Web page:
Haha, I love your relationship point. You're right, and until last month DH could work from home even more easily than me. Unfortunately, he has now move role to have a more 9-5 job which will help him come home even earlier than me when we have kids, but unfortunately there's a lot of face time involved with meetings, outside conferences etc. so he's been told that while he can work from home if something arises punctually (sick child/delivery), he won't be able to do it on a weekly basis. True though that we could discuss HIM changing job again when we have kids so that we can take turns WFH! ;)

Dolly80 Mon 25-Jan-16 16:27:30

To be honest, I don't think my 10mth old daughter was directly aware of the impact of my 90min commute. However, I was so tired from it that the day I took off in the week (as i'd reduced to 4 days) was spent not doing all the wonderful mother/daughter things I envisaged but instead laying around feeling exhausted!

Could you buy a 3 bed in zone 2-4 then move up to a 4 bed further out after baby no 1 or 2 is here? Could you stay in Leigh for a week and see what the daily commutes like? You might do the latter and love/hate it.

cestlavielife Mon 25-Jan-16 16:30:27

if grandparents likely to come and live for extended time and help out then that changes things a little...

i also have dc who never went to bed before 9 pm!

i dont think the after school time is such a big deal if they have great nursery/child carer - you will be there for bath/supper/bed and there earlier on days wfh and also on weekends nice environment by the sea. if you love the house and place then go for it. but have competent au pair or someone at home or near by you can call on.

extra 30 mins from station to home does make a difference - try and get easy walk/bike ride to station if you can.

cestlavielife Mon 25-Jan-16 16:31:57

and as was said - it wont be the DC that find the commute hard - but you might...

sacbina Mon 25-Jan-16 16:42:32

Sorry not much help. I'm still laughing at the idea of children sleeping for 11 hours and you being given the option of waking them in the morning. Ha ha ha
I have 5 and 3.5 year old. Both with colds at the moment, which is quite a common state of affairs and both awake 3-4 times last night. I wouldn't want to then commute for 3 hours of my day on top of that.
It's obviously doable as many do it. But how much of the countryside, sea are you going to get to enjoy when stuck on a train waiting to get home? How much of your kids lives are you going to miss?

Tabyria Mon 25-Jan-16 16:53:51

Thanks C'estlavie and Dolly. You're right. It seems more ok if it has an impact on me rather than on DC, but I need to make sure DH and I aren't too exhausted when we're around. Good point.

My work involves a lot of work at home (reading mostly) which I imagine gets harder with little ones, and I had somehow imagined the 40min train ride + 20min walk as a time when I can get reading done (aka more free time at home) and unwind. I guess tomorrow will tell me if that's entirely naïve: if you can't get a seat and want to kill people, that might be counterproductive.

Easy ride to station... Leigh is on a hill grin. Would be great downhill in the morning but not sure I'd have the energy to work on developing my thighs in the evening lol. Might have to focus on properties that are just a bit closer to the station, although not sure how often they come around.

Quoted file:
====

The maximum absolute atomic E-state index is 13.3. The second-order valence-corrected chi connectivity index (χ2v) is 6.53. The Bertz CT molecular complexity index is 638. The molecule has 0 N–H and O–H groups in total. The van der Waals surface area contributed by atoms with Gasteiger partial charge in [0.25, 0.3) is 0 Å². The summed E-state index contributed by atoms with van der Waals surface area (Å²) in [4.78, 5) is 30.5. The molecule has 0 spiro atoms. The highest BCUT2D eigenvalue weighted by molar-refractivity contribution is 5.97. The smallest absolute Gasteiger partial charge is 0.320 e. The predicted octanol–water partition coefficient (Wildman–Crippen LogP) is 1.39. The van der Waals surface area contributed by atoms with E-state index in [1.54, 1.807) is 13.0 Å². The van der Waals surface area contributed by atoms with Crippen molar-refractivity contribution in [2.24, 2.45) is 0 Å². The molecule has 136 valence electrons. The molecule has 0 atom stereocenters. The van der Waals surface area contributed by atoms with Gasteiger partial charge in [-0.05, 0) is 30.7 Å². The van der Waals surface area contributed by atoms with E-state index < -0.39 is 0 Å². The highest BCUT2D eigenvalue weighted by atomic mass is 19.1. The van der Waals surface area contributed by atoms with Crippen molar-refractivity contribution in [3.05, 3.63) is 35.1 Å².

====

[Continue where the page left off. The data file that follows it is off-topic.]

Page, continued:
Buy 3bed first and then move... yep, I guess we could. Not in zone 2 (too expensive) but 3 maybe (ok, dull, tired looking and small properties are at the top top top end of our budget) and zone 4 would work. That was my original idea. DH not so keen about paying for stamp duty + moving cost twice though + worried we'll be priced out of the nice properties/close to station in Leigh. But for the interest of the kids, that might be worth thinking about...

To be fully honest, I think we would have at most grandparents on DH side maybe one month a year at most (coming from Oz so don't come often but for longer) and my mother twice a year for a week, but she could come more often (4-5) if we needed her to cover school holidays. She's going towards 70 though, so she might not be the most dynamic childcare person in ten years.

Tabyria Mon 25-Jan-16 17:06:07

Thanks Sacbina. I don't say they sleep for 11hours straight but that I've read they don't need more than that when calculating bedtime etc. in normal time. Of course, when sick, things are different. But yes, my mum woke me up every morning when she left for work (I remember her perfume and make up!) and my nanny/babysitter would then give me breakfast.So yes, she "missed" my mornings, which I might not do as I can leave later. Dad would pick me up from school at 4.30pm and give me a snack, and mum would arrive at 6pm. So yes, she "missed" some of the afternoons too. I would play/do homeworks while she cooked/talked to Dad and we would eat together around 8pm. I would go to bed at 9pm and she would sing me a song. Do I have the feeling that she "missed" much of my life? Really, no. I don't have much memories before being 4 but after that I certainly remember sharing meals, signing songs, smelling her perfume and hugging her every morning and night...

She was a teacher, so she was her during my holidays, which makes a difference, especially during the summer. But that's funny, I don't remember these days when things were different. I don't think that striked me as important as a kid, to have her around more or not, strangely enough.
I won't have that, unless I become a teacher again. But I will be able to work from home once a week (and I hope twice), and take days off to go to school events etc. which my mum always missed. I also start later, so can have breakfast with them instead of just giving them a perfumed hug. So I hope they won't be more traumatised than I have been (aka not at all).

Then on weekends, instead of being stuck at home or go to a local square (which I did), I hope they'll be able to spend time with their grandparents from overseas, learn a different language with an aupair who will bring something more into their lives, go to the beach and build sandcastle on a whim, learn how to sail, go for hikes with the dog. Even during the week, I can see how we could just pop down to the beach to meet DH at the station and have a surprise fish and chips just to celebrate a specially sunny day, and go to bed that tiny bit later, the head full of memories and sun. I tend to think this is what matters most.